The new pipeline, opposed by Native American tribes, would increase the flow of Canadian tar sands crude oil, a contributor to climate change.
In a unanimous decision, state regulators in Minnesota approved a controversial new pipeline that will increase the flow of tar sands crude oil from Canada to refineries in the United States.
The long-anticipated ruling is a victory for Canadian pipeline owner Enbridge and a significant blow to environmental and Native American advocates who opposed the pipeline through northern Minnesota in a region rich in wetlands and wild rice lakes.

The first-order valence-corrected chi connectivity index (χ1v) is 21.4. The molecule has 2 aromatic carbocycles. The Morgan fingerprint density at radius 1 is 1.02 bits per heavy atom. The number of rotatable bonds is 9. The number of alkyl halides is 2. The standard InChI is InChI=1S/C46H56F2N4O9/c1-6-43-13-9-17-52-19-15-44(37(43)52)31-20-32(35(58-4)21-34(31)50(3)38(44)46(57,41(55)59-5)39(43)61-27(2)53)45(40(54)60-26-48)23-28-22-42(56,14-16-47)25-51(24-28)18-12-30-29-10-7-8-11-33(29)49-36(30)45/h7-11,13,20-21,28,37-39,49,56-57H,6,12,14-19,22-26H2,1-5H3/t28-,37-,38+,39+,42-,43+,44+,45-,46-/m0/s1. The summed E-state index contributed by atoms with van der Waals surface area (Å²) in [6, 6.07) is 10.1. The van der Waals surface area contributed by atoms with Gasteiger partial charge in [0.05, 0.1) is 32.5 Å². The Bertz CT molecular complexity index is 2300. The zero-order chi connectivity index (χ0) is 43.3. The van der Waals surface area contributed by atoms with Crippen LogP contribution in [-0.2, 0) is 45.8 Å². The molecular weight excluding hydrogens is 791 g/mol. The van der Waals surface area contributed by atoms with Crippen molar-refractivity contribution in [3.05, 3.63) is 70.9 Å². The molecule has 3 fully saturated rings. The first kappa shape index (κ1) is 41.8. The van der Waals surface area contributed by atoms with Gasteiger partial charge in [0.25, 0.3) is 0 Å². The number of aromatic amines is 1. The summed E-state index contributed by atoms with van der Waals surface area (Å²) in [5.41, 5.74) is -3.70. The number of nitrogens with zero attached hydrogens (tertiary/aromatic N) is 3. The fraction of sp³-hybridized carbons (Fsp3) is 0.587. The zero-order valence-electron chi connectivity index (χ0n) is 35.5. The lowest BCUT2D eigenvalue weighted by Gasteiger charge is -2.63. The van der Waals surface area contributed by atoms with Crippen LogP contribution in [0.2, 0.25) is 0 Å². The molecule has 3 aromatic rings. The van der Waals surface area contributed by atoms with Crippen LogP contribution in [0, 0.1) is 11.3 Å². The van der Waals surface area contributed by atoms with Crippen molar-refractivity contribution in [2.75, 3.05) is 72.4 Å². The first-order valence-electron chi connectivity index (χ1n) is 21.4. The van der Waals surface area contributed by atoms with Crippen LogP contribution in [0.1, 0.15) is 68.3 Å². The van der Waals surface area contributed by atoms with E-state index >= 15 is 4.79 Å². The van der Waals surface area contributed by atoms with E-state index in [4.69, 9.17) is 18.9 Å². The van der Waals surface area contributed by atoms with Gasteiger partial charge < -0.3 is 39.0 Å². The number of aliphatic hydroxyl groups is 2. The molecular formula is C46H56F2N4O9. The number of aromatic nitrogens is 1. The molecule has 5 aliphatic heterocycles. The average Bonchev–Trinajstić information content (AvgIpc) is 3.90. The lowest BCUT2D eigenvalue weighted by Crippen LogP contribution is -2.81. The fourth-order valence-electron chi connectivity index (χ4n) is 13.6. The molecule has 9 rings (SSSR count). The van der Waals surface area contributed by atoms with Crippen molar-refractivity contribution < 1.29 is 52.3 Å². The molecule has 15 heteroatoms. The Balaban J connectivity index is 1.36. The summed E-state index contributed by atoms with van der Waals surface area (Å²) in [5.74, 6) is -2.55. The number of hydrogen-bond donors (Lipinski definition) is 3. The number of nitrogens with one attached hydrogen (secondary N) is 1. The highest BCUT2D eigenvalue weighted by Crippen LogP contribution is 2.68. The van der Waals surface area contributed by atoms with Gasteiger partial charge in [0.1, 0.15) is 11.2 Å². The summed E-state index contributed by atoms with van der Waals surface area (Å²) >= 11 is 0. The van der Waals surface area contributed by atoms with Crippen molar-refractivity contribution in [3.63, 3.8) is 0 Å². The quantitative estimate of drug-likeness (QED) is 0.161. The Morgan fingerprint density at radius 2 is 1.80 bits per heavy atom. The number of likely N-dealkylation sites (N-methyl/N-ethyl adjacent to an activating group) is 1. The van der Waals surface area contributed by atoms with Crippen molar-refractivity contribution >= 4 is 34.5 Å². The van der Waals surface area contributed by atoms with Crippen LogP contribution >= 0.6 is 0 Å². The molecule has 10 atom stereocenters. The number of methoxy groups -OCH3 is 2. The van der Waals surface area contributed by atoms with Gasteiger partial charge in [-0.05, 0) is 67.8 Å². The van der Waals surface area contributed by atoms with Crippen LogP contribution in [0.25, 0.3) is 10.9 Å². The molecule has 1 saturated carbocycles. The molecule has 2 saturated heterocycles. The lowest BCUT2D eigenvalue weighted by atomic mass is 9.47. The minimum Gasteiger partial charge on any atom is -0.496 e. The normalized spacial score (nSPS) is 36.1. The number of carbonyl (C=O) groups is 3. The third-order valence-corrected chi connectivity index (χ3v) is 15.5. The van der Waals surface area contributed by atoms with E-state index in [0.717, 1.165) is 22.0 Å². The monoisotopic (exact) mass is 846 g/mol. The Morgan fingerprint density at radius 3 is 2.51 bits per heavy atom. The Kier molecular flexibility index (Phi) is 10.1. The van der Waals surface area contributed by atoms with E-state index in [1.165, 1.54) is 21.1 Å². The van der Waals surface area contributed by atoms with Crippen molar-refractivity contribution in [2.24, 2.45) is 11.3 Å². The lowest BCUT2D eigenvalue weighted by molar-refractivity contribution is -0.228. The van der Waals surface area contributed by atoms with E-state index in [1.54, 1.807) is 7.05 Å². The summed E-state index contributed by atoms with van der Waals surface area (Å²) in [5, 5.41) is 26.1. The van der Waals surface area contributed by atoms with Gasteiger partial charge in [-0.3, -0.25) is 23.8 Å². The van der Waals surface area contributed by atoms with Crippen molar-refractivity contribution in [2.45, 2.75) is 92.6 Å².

The "certificate of need" granted Thursday by the state's Public Utility Commission greenlights a replacement for Enbridge's Line 3, a 1,000-mile pipeline that runs from Hardistry, Alberta, to Superior, Wisconsin. The new Line 3 will have an initial capacity about twice that of the current pipeline, and that volume could be increased and also allow for other increases elsewhere in Enbridge's cross-border pipeline network.